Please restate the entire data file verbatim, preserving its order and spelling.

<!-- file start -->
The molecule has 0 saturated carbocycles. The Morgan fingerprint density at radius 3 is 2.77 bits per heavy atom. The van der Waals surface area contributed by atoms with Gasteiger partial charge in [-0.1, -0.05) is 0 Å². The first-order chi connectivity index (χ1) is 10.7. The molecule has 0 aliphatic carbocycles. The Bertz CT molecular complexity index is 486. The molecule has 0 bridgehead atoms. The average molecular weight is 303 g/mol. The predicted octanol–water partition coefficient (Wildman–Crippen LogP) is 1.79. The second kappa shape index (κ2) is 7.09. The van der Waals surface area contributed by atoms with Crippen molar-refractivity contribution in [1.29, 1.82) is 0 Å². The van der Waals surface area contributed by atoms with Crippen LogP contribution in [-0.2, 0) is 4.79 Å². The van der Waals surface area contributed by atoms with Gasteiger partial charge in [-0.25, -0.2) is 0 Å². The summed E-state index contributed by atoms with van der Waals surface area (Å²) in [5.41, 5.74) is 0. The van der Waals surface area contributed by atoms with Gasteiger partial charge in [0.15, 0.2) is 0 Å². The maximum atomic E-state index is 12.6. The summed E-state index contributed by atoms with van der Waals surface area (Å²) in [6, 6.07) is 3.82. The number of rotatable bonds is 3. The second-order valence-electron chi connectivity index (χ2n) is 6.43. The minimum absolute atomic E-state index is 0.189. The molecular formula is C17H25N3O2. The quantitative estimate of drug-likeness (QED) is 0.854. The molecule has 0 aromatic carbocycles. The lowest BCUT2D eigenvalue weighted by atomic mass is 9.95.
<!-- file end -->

The molecule has 0 saturated carbocycles. The Morgan fingerprint density at radius 3 is 2.77 bits per heavy atom. The van der Waals surface area contributed by atoms with Gasteiger partial charge in [-0.1, -0.05) is 0 Å². The first-order chi connectivity index (χ1) is 10.7. The molecule has 0 aliphatic carbocycles. The Bertz CT molecular complexity index is 486. The molecule has 0 bridgehead atoms. The average molecular weight is 303 g/mol. The predicted octanol–water partition coefficient (Wildman–Crippen LogP) is 1.79. The second kappa shape index (κ2) is 7.09. The van der Waals surface area contributed by atoms with Crippen molar-refractivity contribution in [1.29, 1.82) is 0 Å². The van der Waals surface area contributed by atoms with Crippen LogP contribution in [-0.2, 0) is 4.79 Å². The van der Waals surface area contributed by atoms with Gasteiger partial charge in [-0.25, -0.2) is 0 Å². The summed E-state index contributed by atoms with van der Waals surface area (Å²) in [5.41, 5.74) is 0. The van der Waals surface area contributed by atoms with Gasteiger partial charge in [0.15, 0.2) is 0 Å². The maximum atomic E-state index is 12.6. The summed E-state index contributed by atoms with van der Waals surface area (Å²) in [6, 6.07) is 3.82. The number of rotatable bonds is 3. The second-order valence-electron chi connectivity index (χ2n) is 6.43. The minimum absolute atomic E-state index is 0.189. The molecular formula is C17H25N3O2. The quantitative estimate of drug-likeness (QED) is 0.854. The molecule has 0 aromatic carbocycles. The lowest BCUT2D eigenvalue weighted by atomic mass is 9.95.